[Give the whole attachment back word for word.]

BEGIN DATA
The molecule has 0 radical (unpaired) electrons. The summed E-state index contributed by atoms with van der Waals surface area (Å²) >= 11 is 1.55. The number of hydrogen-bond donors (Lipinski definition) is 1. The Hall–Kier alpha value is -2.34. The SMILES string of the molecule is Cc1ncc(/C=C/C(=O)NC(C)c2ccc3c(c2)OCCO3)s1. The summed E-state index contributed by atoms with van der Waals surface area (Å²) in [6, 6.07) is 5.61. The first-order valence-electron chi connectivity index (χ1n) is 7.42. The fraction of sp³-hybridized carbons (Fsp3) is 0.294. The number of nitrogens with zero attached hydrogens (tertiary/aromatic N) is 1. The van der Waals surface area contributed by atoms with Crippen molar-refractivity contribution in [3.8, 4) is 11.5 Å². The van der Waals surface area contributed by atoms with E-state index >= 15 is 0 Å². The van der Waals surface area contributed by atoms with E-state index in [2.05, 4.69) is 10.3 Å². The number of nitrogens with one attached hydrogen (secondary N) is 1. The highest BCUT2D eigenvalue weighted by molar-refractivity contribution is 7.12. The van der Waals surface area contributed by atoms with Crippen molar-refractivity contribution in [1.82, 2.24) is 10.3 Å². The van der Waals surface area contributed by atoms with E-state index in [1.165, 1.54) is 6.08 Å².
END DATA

The molecule has 0 radical (unpaired) electrons. The summed E-state index contributed by atoms with van der Waals surface area (Å²) >= 11 is 1.55. The number of hydrogen-bond donors (Lipinski definition) is 1. The Hall–Kier alpha value is -2.34. The SMILES string of the molecule is Cc1ncc(/C=C/C(=O)NC(C)c2ccc3c(c2)OCCO3)s1. The summed E-state index contributed by atoms with van der Waals surface area (Å²) in [6, 6.07) is 5.61. The first-order valence-electron chi connectivity index (χ1n) is 7.42. The fraction of sp³-hybridized carbons (Fsp3) is 0.294. The number of nitrogens with zero attached hydrogens (tertiary/aromatic N) is 1. The van der Waals surface area contributed by atoms with Crippen molar-refractivity contribution in [3.8, 4) is 11.5 Å². The van der Waals surface area contributed by atoms with E-state index >= 15 is 0 Å². The van der Waals surface area contributed by atoms with E-state index in [2.05, 4.69) is 10.3 Å². The number of nitrogens with one attached hydrogen (secondary N) is 1. The highest BCUT2D eigenvalue weighted by molar-refractivity contribution is 7.12. The van der Waals surface area contributed by atoms with Crippen molar-refractivity contribution in [1.82, 2.24) is 10.3 Å². The van der Waals surface area contributed by atoms with E-state index in [1.165, 1.54) is 6.08 Å².